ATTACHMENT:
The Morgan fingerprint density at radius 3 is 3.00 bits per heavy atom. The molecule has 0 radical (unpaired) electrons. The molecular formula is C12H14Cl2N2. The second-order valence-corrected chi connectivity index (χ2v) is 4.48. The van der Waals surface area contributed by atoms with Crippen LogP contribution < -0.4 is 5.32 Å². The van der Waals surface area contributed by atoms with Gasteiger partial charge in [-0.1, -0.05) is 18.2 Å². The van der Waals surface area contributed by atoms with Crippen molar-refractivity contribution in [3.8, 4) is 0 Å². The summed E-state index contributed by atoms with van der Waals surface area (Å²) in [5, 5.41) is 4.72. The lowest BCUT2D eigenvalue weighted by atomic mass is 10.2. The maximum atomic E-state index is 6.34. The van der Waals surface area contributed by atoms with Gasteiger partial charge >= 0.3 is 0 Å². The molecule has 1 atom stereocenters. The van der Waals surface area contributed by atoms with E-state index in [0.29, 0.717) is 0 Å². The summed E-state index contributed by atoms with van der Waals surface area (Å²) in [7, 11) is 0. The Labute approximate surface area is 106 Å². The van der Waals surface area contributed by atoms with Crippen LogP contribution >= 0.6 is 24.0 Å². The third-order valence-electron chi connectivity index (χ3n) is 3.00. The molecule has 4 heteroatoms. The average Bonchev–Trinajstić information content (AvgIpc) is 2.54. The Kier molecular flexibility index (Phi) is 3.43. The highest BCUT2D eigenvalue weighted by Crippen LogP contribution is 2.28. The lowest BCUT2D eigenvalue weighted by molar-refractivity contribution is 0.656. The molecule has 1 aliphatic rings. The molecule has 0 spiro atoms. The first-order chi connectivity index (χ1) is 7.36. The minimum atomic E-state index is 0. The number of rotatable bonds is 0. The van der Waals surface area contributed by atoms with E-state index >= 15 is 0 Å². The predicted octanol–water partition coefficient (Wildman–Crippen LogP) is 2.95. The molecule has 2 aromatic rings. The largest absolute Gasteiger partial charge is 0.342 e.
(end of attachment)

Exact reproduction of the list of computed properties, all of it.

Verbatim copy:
The Morgan fingerprint density at radius 3 is 3.00 bits per heavy atom. The molecule has 0 radical (unpaired) electrons. The molecular formula is C12H14Cl2N2. The second-order valence-corrected chi connectivity index (χ2v) is 4.48. The van der Waals surface area contributed by atoms with Crippen LogP contribution < -0.4 is 5.32 Å². The van der Waals surface area contributed by atoms with Gasteiger partial charge in [-0.1, -0.05) is 18.2 Å². The van der Waals surface area contributed by atoms with Crippen molar-refractivity contribution in [3.8, 4) is 0 Å². The summed E-state index contributed by atoms with van der Waals surface area (Å²) in [5, 5.41) is 4.72. The lowest BCUT2D eigenvalue weighted by atomic mass is 10.2. The maximum atomic E-state index is 6.34. The van der Waals surface area contributed by atoms with Gasteiger partial charge >= 0.3 is 0 Å². The molecule has 1 atom stereocenters. The van der Waals surface area contributed by atoms with E-state index in [0.29, 0.717) is 0 Å². The summed E-state index contributed by atoms with van der Waals surface area (Å²) in [7, 11) is 0. The Labute approximate surface area is 106 Å². The van der Waals surface area contributed by atoms with Crippen LogP contribution >= 0.6 is 24.0 Å². The third-order valence-electron chi connectivity index (χ3n) is 3.00. The molecule has 4 heteroatoms. The average Bonchev–Trinajstić information content (AvgIpc) is 2.54. The Kier molecular flexibility index (Phi) is 3.43. The highest BCUT2D eigenvalue weighted by Crippen LogP contribution is 2.28. The lowest BCUT2D eigenvalue weighted by molar-refractivity contribution is 0.656. The molecule has 1 aliphatic rings. The molecule has 0 spiro atoms. The first-order chi connectivity index (χ1) is 7.36. The minimum atomic E-state index is 0. The number of rotatable bonds is 0. The van der Waals surface area contributed by atoms with E-state index >= 15 is 0 Å². The predicted octanol–water partition coefficient (Wildman–Crippen LogP) is 2.95. The molecule has 2 aromatic rings. The largest absolute Gasteiger partial charge is 0.342 e.